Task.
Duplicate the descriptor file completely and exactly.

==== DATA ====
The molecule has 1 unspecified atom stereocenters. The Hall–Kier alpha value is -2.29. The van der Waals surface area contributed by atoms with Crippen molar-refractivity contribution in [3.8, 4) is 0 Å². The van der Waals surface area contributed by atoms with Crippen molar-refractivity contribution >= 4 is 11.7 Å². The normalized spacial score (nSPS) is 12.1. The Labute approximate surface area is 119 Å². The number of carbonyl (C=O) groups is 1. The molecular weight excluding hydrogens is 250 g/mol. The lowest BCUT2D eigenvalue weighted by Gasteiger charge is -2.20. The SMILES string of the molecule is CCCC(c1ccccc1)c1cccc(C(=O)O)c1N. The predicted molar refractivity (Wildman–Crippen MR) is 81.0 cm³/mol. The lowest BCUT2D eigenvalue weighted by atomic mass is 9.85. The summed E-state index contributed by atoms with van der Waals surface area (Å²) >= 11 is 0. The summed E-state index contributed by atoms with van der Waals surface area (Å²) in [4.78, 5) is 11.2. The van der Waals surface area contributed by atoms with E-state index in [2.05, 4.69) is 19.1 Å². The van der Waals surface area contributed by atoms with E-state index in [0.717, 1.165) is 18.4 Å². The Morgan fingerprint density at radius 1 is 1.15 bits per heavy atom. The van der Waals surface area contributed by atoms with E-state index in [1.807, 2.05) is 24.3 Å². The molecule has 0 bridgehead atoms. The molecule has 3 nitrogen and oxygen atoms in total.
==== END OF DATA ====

The molecule has 1 unspecified atom stereocenters. The Hall–Kier alpha value is -2.29. The van der Waals surface area contributed by atoms with Crippen molar-refractivity contribution in [3.8, 4) is 0 Å². The van der Waals surface area contributed by atoms with Crippen molar-refractivity contribution >= 4 is 11.7 Å². The normalized spacial score (nSPS) is 12.1. The Labute approximate surface area is 119 Å². The number of carbonyl (C=O) groups is 1. The molecular weight excluding hydrogens is 250 g/mol. The lowest BCUT2D eigenvalue weighted by Gasteiger charge is -2.20. The SMILES string of the molecule is CCCC(c1ccccc1)c1cccc(C(=O)O)c1N. The predicted molar refractivity (Wildman–Crippen MR) is 81.0 cm³/mol. The lowest BCUT2D eigenvalue weighted by atomic mass is 9.85. The summed E-state index contributed by atoms with van der Waals surface area (Å²) >= 11 is 0. The summed E-state index contributed by atoms with van der Waals surface area (Å²) in [4.78, 5) is 11.2. The van der Waals surface area contributed by atoms with E-state index in [2.05, 4.69) is 19.1 Å². The van der Waals surface area contributed by atoms with E-state index in [0.717, 1.165) is 18.4 Å². The Morgan fingerprint density at radius 1 is 1.15 bits per heavy atom. The van der Waals surface area contributed by atoms with E-state index in [1.807, 2.05) is 24.3 Å². The molecule has 0 bridgehead atoms. The molecule has 3 nitrogen and oxygen atoms in total.